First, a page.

Bug Tracker

Opened 13 years ago

Closed 13 years ago

Last modified 8 years ago

#746 closed bug (fixed)

$("#feeds").load("feeds.html") Call to .evalScripts() fails in Internet Explorer

Reported by: pirklk@… Owned by:
Priority: major Milestone: 1.1a
Component: ajax Version: 1.1a
Keywords: load ajax Cc:
Blocked by: Blocking:

Description (last modified by joern)

$("#feeds").load("feeds.html")

Call to .evalScripts() fails in Internet Explorer

jQuery.fn.extend for load: makes a call to jQuery.ajax(...) and on completion does a self.html(res.responseText) which eventually does a elem[fix[name]] = value and that is why it fails to process the scripts in Internet Explorer. The "innerHTML" attribute (also "text" attribute) for IE (tested/verified for IE 6.0) strips out <script> tag elements from the HTML. This is the test code that I used for my IE testing.

var script = "<script language="JavaScript"
type="text/JavaScript">alert('im really running');</script>";
var oVDiv =document.getElementById("oDiv1");
oVDiv["innerHTML"] = script; // fails

Suggested fix would be to pass res.responseText to evalScripts: function() {

Change History (8)

comment:1 Changed 13 years ago by joern

Description: modified (diff)
Milestone: 1.1
Priority: minormajor
Version: 1.1

Thanks for the report, that helps a lot. The issue occured before, but we failed to find the source of the problem.

The solution is a bit more complicated, because we have to insert the HTML into the DOM first before we can use any selectors. On the other hand, if we parse the HTML by hand and evaluate any scripts, we have to prevent that they are executed again later.

comment:2 Changed 13 years ago by malsup

Here's a modified version of the unit test from the form plugin:

test("load doc with scripts", function() {
    stop();
    expect(3);
    $('#test').load('doc-with-scripts.html', function() {
        ok( $('#test').text().match("Lorem ipsum"), "target updated");
        ok( typeof unitTestVariable1 != 'undefined', 'first script block executed');
        ok( typeof unitTestVariable2 != 'undefined', 'second script block executed');
        start();
    });
});

The doc-with-scripts.html file looks like this:

<div>
<script type="text/javascript">
    // set global var
    var unitTestVariable1 = true;
</script>

Lorem ipsum dolor sit amet...

<script type="text/javascript">
    // set another global var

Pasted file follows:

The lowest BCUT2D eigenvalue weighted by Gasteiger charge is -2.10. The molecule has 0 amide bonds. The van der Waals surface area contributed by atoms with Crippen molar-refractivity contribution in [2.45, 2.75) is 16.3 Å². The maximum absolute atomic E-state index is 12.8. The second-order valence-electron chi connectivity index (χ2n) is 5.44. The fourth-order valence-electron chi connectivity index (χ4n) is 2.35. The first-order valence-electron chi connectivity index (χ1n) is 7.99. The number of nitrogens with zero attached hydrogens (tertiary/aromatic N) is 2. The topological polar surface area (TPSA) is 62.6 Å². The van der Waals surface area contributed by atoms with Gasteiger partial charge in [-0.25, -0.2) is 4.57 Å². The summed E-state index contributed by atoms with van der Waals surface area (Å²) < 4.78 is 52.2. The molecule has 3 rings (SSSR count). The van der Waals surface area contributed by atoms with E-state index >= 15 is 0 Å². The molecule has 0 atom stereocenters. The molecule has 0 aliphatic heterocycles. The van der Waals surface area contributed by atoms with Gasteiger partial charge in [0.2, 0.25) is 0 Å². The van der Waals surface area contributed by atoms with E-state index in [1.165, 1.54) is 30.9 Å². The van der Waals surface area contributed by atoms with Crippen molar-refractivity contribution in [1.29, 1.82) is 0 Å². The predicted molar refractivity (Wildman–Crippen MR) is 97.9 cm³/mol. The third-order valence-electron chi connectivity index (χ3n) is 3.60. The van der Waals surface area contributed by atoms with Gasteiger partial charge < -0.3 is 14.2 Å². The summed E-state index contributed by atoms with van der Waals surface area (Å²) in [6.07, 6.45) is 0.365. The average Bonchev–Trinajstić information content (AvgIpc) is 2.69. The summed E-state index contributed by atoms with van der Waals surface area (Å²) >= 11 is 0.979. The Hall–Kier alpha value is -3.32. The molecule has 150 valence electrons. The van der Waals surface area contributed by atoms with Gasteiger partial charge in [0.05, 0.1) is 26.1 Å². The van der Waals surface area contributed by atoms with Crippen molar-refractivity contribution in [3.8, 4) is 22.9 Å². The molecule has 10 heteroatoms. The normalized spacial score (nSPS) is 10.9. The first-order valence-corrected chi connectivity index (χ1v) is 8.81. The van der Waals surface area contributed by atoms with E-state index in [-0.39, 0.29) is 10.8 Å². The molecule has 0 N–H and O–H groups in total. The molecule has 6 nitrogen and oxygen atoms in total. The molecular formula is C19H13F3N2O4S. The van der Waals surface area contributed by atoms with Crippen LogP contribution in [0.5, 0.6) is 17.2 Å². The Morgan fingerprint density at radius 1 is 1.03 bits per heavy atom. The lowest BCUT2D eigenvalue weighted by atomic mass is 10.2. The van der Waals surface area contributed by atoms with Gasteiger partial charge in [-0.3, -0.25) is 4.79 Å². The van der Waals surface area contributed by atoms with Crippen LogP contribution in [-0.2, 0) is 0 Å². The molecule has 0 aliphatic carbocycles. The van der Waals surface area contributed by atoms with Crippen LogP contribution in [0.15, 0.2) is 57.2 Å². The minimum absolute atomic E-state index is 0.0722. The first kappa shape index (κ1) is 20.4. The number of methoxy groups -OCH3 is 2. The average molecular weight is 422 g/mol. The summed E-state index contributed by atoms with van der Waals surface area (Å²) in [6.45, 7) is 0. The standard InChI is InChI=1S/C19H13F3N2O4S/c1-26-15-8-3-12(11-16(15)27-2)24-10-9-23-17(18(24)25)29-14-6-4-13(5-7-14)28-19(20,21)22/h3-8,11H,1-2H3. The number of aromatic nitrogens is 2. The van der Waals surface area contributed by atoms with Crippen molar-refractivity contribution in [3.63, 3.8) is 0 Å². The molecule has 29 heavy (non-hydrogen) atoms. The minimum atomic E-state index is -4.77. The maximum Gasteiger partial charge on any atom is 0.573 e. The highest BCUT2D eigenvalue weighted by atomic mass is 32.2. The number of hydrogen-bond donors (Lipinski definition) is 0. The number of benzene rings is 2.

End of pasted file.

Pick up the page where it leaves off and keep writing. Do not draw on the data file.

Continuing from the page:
var unitTestVariable2 = true;
</script>
</div>

The basic idea is to assert that both script blocks are executed AND the target of the load is updated.

comment:3 Changed 13 years ago by joern

This is the test from the testsuite:

test("load(String, Object, Function) - check scripts", function() {
	expect(7);
	stop();
	testFoo = undefined;
	var verifyEvaluation = function() {
	  ok( foobar == "bar", 'Check if script src was evaluated after load' );
	  ok( $('#foo').html() == 'foo', 'Check if script evaluation has modified DOM');
	  ok( $('#ap').html() == 'bar', 'Check if script evaluation has modified DOM');
	  start();
	};
	$('#first').load('data/test.html', function() {
	  ok( $('#first').html().match(/^html text/), 'Check content after loading html' );
	  ok( testFoo == "foo", 'Check if script was evaluated after load' );
	  setTimeout(verifyEvaluation, 600);
	});
});

test.html:

html text<br/>
<script type="text/javascript">
testFoo = "foo"; $('#foo').html('foo');
ok( true, "test.html executed" );
</script>
<script src="data/test.js"></script>
blabla

That works, so what are we missing?

comment:4 Changed 13 years ago by malsup

Interesting. That works for me in IE6 & 7, although it's bugger to test through IE's caching. We should probably rework ajaxTest.js to append the current time to the URL. Is the setTimeout necessary?

comment:5 Changed 13 years ago by joern

The testsuite now has a url function that appends both timestamp and a random number to urls, no matte whether they already have a query string or not. That makes testing in both FF and IE much easier.

The timeout is necessary to check if test.js is properly evaluated. That requires another requests that we don't control, so we can't use a callback.

I'll check what happens if the html file contains only a script element and nothing else.

comment:6 Changed 13 years ago by joern

Ok, got it. IE strips the script tag when there is nothing else in the file. Even a single character in front of the script tag fixes the problem.

If anyone comes up with a nice workaround, fine, otherwise I just add a note to load() warning about this issue. If there is nothing else then the script tag, it's easy to strip that, too, and use $.getScript().

comment:7 Changed 13 years ago by malsup

Looks like it strips the script if it is the very first subelement. For example,

<div>
<script type="text/javascript">
    alert('hello');
</script>
</div>

does not alert. But this does:

<div>
blah
<script type="text/javascript">
    alert('hello');
</script>

Nice work, Jörn. Looks like this is just a documentation issue. Cool.

comment:8 Changed 13 years ago by joern

Resolution: fixed
Status: newclosed

I added a note to load() about this problem. Just put a character in front of your script or use $.getScript() to avoid it.

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